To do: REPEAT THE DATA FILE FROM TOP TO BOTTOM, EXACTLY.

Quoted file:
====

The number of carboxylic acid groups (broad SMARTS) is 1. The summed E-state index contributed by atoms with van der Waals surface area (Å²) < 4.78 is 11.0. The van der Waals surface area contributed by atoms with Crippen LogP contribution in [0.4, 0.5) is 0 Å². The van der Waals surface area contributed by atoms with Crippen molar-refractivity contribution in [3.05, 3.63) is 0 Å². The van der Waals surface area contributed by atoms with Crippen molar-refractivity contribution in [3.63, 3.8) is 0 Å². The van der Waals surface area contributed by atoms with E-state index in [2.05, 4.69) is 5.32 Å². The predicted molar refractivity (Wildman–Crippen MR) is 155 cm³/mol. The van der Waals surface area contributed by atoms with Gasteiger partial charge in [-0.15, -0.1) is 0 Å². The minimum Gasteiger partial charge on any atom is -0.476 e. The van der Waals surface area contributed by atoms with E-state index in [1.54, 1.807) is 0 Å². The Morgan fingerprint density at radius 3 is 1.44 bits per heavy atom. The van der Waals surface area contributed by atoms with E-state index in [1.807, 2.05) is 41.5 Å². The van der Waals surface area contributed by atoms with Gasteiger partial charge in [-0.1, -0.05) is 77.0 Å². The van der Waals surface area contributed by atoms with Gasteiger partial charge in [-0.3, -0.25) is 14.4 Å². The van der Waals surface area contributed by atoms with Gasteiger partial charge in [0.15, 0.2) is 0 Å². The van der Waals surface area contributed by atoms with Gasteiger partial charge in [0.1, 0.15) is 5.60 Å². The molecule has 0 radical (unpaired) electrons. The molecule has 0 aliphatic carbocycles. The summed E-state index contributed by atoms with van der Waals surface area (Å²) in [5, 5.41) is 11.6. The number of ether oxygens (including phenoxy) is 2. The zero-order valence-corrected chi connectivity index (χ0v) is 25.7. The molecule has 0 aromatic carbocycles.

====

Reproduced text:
The number of carboxylic acid groups (broad SMARTS) is 1. The summed E-state index contributed by atoms with van der Waals surface area (Å²) < 4.78 is 11.0. The van der Waals surface area contributed by atoms with Crippen LogP contribution in [0.4, 0.5) is 0 Å². The van der Waals surface area contributed by atoms with Crippen molar-refractivity contribution in [3.05, 3.63) is 0 Å². The van der Waals surface area contributed by atoms with Crippen molar-refractivity contribution in [3.63, 3.8) is 0 Å². The van der Waals surface area contributed by atoms with E-state index in [2.05, 4.69) is 5.32 Å². The predicted molar refractivity (Wildman–Crippen MR) is 155 cm³/mol. The van der Waals surface area contributed by atoms with Gasteiger partial charge in [-0.15, -0.1) is 0 Å². The minimum Gasteiger partial charge on any atom is -0.476 e. The van der Waals surface area contributed by atoms with E-state index in [1.54, 1.807) is 0 Å². The Morgan fingerprint density at radius 3 is 1.44 bits per heavy atom. The van der Waals surface area contributed by atoms with E-state index in [1.807, 2.05) is 41.5 Å². The van der Waals surface area contributed by atoms with Gasteiger partial charge in [-0.1, -0.05) is 77.0 Å². The van der Waals surface area contributed by atoms with Gasteiger partial charge in [-0.3, -0.25) is 14.4 Å². The van der Waals surface area contributed by atoms with Gasteiger partial charge in [0.15, 0.2) is 0 Å². The van der Waals surface area contributed by atoms with Gasteiger partial charge in [0.1, 0.15) is 5.60 Å². The molecule has 0 radical (unpaired) electrons. The molecule has 0 aliphatic carbocycles. The summed E-state index contributed by atoms with van der Waals surface area (Å²) in [5, 5.41) is 11.6. The number of ether oxygens (including phenoxy) is 2. The zero-order valence-corrected chi connectivity index (χ0v) is 25.7. The molecule has 0 aromatic carbocycles.